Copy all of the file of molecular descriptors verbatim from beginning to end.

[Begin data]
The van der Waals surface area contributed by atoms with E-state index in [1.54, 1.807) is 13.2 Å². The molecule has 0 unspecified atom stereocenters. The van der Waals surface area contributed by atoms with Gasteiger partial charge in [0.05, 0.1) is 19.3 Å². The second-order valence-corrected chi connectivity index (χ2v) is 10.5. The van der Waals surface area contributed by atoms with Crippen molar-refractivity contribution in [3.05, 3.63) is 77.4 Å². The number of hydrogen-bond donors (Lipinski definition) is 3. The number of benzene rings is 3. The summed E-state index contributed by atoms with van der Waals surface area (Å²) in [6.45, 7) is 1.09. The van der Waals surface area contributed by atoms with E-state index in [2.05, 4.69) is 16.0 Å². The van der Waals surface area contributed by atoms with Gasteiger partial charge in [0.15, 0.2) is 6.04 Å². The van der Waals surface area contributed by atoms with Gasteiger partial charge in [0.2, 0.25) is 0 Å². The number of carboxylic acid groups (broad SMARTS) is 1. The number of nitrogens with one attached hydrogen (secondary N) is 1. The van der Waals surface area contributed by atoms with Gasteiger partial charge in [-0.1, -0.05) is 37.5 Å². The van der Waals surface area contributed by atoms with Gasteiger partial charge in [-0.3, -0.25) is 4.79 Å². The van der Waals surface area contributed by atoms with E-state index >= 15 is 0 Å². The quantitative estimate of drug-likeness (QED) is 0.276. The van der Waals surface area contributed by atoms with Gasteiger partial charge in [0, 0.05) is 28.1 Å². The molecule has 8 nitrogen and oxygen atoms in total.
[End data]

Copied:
The van der Waals surface area contributed by atoms with E-state index in [1.54, 1.807) is 13.2 Å². The molecule has 0 unspecified atom stereocenters. The van der Waals surface area contributed by atoms with Gasteiger partial charge in [0.05, 0.1) is 19.3 Å². The second-order valence-corrected chi connectivity index (χ2v) is 10.5. The van der Waals surface area contributed by atoms with Crippen molar-refractivity contribution in [3.05, 3.63) is 77.4 Å². The number of hydrogen-bond donors (Lipinski definition) is 3. The number of benzene rings is 3. The summed E-state index contributed by atoms with van der Waals surface area (Å²) in [6.45, 7) is 1.09. The van der Waals surface area contributed by atoms with E-state index in [2.05, 4.69) is 16.0 Å². The van der Waals surface area contributed by atoms with Gasteiger partial charge in [0.15, 0.2) is 6.04 Å². The van der Waals surface area contributed by atoms with Gasteiger partial charge in [0.2, 0.25) is 0 Å². The number of carboxylic acid groups (broad SMARTS) is 1. The number of nitrogens with one attached hydrogen (secondary N) is 1. The van der Waals surface area contributed by atoms with Gasteiger partial charge in [-0.1, -0.05) is 37.5 Å². The van der Waals surface area contributed by atoms with Gasteiger partial charge in [-0.3, -0.25) is 4.79 Å². The van der Waals surface area contributed by atoms with E-state index >= 15 is 0 Å². The quantitative estimate of drug-likeness (QED) is 0.276. The van der Waals surface area contributed by atoms with Gasteiger partial charge in [0, 0.05) is 28.1 Å². The molecule has 8 nitrogen and oxygen atoms in total.